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Phone: 201-345-3018

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Addressing collections within estate planning

Many New Jersey residents have amassed impressive collections. Some focus on more traditional items, such as stamps or coins, while others favor collections of a more esoteric nature. In fact, some collections are so unique as to lead others to wonder why anyone would choose to hunt for such unusual items. When considering how to pass these collections on to loved ones, individuals have a number of estate planning options.

For many, the value of a collection is not understood by those who stand to inherit the items. This leads to a concern that one's heirs could sell a collection for far less than it is worth, or even dispose of the collection as though it were trash. When an individual has spent years or even decades building a valued collection, this risk is hard to bear.

A solution lies in having the collection professionally appraised, so that heirs can be made aware of the full value of the pieces within. From that point forward, the owner must determine if he or she wants to pass on the collection as an intact unit, or divide the items among multiple heirs. If only one heir has any interest in the collection, other assets can be passed down to other heirs to compensate for the lost value within the collection. It is even possible to set up a trust to provide for the care, storage and other necessities of keeping a collection in good order.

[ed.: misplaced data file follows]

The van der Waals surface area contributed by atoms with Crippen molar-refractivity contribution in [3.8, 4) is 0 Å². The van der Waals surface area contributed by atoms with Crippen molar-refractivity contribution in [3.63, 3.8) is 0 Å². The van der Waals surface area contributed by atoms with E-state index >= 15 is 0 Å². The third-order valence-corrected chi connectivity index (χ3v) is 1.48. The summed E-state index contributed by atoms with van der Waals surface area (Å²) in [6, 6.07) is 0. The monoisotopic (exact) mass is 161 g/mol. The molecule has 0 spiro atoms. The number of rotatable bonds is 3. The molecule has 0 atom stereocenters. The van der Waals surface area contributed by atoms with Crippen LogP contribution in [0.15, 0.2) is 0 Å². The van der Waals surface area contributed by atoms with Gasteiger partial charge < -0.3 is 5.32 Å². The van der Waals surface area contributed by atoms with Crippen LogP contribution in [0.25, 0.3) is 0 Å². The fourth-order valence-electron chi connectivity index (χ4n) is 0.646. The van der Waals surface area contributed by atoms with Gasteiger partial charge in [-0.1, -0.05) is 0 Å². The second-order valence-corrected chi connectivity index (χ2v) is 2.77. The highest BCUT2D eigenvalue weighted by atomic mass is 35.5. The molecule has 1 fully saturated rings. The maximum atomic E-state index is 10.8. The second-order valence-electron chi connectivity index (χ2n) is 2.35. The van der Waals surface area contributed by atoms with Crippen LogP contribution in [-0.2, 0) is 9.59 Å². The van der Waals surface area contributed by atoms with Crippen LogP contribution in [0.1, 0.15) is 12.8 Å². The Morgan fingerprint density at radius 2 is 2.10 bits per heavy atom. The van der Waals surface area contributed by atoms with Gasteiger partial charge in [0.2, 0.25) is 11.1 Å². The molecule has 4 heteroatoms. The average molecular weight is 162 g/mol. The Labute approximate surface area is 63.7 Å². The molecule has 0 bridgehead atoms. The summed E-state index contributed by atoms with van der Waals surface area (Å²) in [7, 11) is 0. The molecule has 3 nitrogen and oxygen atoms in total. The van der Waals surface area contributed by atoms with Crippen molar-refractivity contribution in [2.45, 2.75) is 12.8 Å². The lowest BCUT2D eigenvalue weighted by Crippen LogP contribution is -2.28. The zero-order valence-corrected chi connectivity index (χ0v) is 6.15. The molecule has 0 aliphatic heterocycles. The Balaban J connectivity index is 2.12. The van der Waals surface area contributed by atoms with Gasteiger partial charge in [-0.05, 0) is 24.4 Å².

There is no reason why a New Jersey resident should worry that his or her treasured collection will not be properly handled after his or her death. By using the estate planning tools mentioned here, it is possible to educate heirs on the value of a collection, and to ensure that one's loved ones receive the full value of a lifetime of amassing a valued collection. If all else fails, simply having this conversation with one's family will let a collector know whether to pass on a collection or simply liquidate it and invest the proceeds.

Source: The Wall Street Journal, "An Estate Plan for Your Treasures", Veronica Dagher, Oct. 30, 2014

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